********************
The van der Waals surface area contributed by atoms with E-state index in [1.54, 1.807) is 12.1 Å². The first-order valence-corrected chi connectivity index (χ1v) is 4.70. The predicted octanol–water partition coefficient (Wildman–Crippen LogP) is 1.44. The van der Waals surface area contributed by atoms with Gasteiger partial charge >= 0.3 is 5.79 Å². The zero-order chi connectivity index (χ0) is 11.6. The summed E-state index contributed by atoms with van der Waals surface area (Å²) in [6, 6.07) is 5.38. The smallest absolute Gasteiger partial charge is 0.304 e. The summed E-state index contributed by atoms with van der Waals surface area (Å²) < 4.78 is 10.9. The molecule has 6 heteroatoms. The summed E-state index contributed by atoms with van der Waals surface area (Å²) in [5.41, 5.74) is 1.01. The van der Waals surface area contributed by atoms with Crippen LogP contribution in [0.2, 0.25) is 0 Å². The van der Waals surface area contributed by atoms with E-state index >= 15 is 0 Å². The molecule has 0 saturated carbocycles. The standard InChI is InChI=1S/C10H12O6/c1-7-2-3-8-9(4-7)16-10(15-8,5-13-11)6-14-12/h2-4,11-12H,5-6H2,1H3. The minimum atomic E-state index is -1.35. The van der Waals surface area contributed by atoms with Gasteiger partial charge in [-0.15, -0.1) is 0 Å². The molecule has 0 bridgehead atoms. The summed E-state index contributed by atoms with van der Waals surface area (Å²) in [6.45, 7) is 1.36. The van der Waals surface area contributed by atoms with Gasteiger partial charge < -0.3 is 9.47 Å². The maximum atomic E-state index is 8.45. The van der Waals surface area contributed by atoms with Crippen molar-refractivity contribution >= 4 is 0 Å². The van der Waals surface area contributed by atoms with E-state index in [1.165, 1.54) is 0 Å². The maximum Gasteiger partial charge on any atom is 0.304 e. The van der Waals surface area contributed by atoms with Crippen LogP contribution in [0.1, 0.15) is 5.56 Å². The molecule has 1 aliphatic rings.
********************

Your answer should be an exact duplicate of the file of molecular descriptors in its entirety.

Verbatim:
The van der Waals surface area contributed by atoms with E-state index in [1.54, 1.807) is 12.1 Å². The first-order valence-corrected chi connectivity index (χ1v) is 4.70. The predicted octanol–water partition coefficient (Wildman–Crippen LogP) is 1.44. The van der Waals surface area contributed by atoms with Gasteiger partial charge >= 0.3 is 5.79 Å². The zero-order chi connectivity index (χ0) is 11.6. The summed E-state index contributed by atoms with van der Waals surface area (Å²) in [6, 6.07) is 5.38. The smallest absolute Gasteiger partial charge is 0.304 e. The summed E-state index contributed by atoms with van der Waals surface area (Å²) < 4.78 is 10.9. The molecule has 6 heteroatoms. The summed E-state index contributed by atoms with van der Waals surface area (Å²) in [5.41, 5.74) is 1.01. The van der Waals surface area contributed by atoms with Crippen LogP contribution in [0.2, 0.25) is 0 Å². The van der Waals surface area contributed by atoms with E-state index >= 15 is 0 Å². The molecule has 0 saturated carbocycles. The standard InChI is InChI=1S/C10H12O6/c1-7-2-3-8-9(4-7)16-10(15-8,5-13-11)6-14-12/h2-4,11-12H,5-6H2,1H3. The minimum atomic E-state index is -1.35. The van der Waals surface area contributed by atoms with Gasteiger partial charge in [-0.15, -0.1) is 0 Å². The molecule has 0 bridgehead atoms. The summed E-state index contributed by atoms with van der Waals surface area (Å²) in [6.45, 7) is 1.36. The van der Waals surface area contributed by atoms with Gasteiger partial charge < -0.3 is 9.47 Å². The maximum atomic E-state index is 8.45. The van der Waals surface area contributed by atoms with Crippen molar-refractivity contribution >= 4 is 0 Å². The van der Waals surface area contributed by atoms with E-state index in [1.165, 1.54) is 0 Å². The maximum Gasteiger partial charge on any atom is 0.304 e. The van der Waals surface area contributed by atoms with Crippen LogP contribution in [0.1, 0.15) is 5.56 Å². The molecule has 1 aliphatic rings.